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Afghan Candidates Reject Vote After Mix-up Over Voter Identification - 2004-10-10

History is being made in Afghanistan, as the country takes part in its first-ever presidential election. But while most Afghans are enthusiastic, the candidates challenging interim President Hamid Karzai claim that a procedural mix-up has invalidated the vote. Men in turbans and shalwar robes dance and bang drums on the streets of Kabul to celebrate the election and the new chapter in Afghan history it represents.

Authorities say the lack of violence in the early hours of election day, despite threats from some groups opposed to the election, is a very good sign.

But the 15 candidates facing interim President Hamid Karzai say an error by poll workers, and not armed insurgents, has invalidated the vote.

Election organizers had planned to mark the left thumb of each voter with indelible ink, in addition to punching his or her voter registration card, to prevent anyone from voting twice.

This was considered important to the process, as reports over the past months have suggested some people may have received more than one voter card.

But due to a mix-up in the ink pens, some voters had their thumbs marked with ordinary, easily-removed ink, opening the possibility of fraud.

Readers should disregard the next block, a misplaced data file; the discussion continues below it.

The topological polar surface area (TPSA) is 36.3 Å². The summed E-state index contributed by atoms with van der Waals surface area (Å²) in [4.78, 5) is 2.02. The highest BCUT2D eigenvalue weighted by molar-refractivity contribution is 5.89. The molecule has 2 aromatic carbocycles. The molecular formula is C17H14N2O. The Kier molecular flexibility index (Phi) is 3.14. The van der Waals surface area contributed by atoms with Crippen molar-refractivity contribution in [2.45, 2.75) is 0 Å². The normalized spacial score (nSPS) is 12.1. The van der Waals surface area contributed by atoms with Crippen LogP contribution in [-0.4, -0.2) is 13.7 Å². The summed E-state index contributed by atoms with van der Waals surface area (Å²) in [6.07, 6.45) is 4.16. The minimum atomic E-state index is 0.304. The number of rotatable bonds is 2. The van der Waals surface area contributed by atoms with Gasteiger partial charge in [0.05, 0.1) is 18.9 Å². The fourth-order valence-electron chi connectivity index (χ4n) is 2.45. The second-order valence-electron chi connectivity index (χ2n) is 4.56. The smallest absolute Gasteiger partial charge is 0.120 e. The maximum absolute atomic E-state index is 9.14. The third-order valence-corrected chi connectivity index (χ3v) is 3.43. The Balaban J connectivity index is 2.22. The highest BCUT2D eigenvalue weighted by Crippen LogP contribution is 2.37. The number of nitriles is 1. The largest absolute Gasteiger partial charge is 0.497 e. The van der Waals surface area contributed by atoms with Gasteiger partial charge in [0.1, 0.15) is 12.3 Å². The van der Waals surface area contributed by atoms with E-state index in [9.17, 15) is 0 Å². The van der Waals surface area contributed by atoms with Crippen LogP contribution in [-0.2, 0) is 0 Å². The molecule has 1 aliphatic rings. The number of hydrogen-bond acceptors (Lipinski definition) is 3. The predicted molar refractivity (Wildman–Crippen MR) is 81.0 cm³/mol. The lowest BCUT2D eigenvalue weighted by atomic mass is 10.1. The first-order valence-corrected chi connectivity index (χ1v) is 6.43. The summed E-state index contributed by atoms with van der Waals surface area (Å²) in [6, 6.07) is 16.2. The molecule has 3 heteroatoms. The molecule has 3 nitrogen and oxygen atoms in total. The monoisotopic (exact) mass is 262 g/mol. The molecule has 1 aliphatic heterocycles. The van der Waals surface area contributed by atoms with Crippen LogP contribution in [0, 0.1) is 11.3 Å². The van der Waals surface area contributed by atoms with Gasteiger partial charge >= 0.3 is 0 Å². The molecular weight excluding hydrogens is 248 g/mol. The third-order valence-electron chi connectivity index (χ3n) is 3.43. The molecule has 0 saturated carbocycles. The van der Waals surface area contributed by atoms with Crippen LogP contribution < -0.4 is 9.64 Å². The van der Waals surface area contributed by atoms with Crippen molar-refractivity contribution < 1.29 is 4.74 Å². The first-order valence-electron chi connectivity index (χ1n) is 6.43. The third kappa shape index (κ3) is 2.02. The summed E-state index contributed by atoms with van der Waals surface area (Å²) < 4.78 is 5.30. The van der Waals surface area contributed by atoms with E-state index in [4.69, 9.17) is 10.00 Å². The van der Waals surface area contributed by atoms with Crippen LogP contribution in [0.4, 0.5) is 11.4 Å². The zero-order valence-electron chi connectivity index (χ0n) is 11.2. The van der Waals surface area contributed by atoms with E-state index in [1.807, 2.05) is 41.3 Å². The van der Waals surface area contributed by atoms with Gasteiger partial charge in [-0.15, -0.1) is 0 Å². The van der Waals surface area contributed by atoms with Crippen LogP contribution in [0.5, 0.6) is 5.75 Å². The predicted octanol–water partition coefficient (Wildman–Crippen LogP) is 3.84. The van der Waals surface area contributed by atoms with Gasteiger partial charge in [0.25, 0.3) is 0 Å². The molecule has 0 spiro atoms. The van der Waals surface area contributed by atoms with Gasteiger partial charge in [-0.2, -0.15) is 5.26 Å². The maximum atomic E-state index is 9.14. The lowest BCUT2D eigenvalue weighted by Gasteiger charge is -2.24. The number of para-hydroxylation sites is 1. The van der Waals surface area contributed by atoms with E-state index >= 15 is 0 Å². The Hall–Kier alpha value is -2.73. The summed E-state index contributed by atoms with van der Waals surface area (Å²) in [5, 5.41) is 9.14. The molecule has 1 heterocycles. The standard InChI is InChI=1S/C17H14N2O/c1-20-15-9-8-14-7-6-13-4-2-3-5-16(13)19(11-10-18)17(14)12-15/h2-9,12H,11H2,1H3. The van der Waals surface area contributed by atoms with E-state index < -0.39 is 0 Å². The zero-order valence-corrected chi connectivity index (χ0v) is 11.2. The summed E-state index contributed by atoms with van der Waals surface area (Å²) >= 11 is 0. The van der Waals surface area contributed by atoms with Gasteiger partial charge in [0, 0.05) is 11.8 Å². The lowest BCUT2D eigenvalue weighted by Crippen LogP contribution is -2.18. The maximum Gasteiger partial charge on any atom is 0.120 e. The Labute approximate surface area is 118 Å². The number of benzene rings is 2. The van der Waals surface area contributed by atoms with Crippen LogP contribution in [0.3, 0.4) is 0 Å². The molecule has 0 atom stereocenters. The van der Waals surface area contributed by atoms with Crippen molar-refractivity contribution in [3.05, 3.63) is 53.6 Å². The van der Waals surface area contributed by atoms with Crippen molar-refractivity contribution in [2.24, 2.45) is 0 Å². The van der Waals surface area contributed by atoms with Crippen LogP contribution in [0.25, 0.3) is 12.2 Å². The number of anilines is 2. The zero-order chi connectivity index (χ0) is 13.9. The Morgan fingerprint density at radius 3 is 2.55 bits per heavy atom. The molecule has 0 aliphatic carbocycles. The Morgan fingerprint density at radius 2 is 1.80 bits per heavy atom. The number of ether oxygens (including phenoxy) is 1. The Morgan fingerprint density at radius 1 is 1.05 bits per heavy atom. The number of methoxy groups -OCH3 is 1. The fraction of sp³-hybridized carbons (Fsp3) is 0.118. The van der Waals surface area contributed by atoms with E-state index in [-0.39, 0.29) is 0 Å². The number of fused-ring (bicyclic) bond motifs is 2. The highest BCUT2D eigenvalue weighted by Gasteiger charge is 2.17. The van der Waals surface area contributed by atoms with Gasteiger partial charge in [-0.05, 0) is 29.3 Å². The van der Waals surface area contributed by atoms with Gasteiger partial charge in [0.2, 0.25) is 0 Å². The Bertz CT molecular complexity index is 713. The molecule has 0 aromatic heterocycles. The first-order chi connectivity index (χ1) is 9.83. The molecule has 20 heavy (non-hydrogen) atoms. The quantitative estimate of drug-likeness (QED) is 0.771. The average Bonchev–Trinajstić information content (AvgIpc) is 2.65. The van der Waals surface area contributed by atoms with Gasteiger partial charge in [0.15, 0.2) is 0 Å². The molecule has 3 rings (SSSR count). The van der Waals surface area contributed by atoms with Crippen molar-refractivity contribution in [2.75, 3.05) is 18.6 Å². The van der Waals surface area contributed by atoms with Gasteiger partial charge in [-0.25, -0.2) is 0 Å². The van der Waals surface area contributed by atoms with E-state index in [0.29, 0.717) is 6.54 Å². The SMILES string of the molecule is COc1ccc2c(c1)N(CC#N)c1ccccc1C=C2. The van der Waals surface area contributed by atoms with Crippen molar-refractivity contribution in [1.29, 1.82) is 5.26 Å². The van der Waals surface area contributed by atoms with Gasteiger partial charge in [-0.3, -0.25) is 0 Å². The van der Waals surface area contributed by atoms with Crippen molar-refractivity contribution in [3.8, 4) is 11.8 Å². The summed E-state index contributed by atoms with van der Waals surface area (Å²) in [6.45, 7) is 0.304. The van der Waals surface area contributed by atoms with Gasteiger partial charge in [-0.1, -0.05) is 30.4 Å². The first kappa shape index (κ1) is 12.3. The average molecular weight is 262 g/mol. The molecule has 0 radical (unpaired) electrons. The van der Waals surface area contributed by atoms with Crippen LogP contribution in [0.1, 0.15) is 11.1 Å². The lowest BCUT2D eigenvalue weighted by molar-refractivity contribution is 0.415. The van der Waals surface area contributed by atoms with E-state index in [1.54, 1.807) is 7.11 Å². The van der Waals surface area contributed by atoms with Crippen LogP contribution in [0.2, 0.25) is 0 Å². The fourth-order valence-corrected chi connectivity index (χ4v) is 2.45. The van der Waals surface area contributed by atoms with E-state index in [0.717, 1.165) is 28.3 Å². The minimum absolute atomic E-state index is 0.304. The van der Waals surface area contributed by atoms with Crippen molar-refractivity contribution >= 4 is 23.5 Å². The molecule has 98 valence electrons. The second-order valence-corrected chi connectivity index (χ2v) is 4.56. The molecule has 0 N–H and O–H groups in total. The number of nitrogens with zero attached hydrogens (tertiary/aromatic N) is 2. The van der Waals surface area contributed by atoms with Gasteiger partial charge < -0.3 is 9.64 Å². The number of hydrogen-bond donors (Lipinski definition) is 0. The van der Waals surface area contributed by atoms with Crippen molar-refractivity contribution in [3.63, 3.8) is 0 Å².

Abdul Satar Serat, speaking on behalf of himself and 14 other candidates, says the voting has been invalidated by the mix-up.

"To avoid the destruction of the security in Afghanistan, we unanimously decided that today's election is not a legitimate election, and it should be stopped immediately," he said.

Mr. Serat also claimed there had been intimidation of voters by supporters of President Karzai, and other types of election fraud.

Farooq Wardak, head of the official election body, convened a meeting several hours after the voting began, but decided to continue with the election.

"The problem we have heard so far is not so huge, which should cause us, or, which should force us, to close the election," said Farooq Wardak.

He says initial reports suggest the ink problem was limited to a few polling stations, and was quickly corrected.

"From the many provinces, which I [have] called, I get all the good news that the election is going very smoothly, and the ink problem is not there," he said.

Mr. Wardak says the election body will meet again after the polls close to decide whether the problem was widespread enough to require a new election.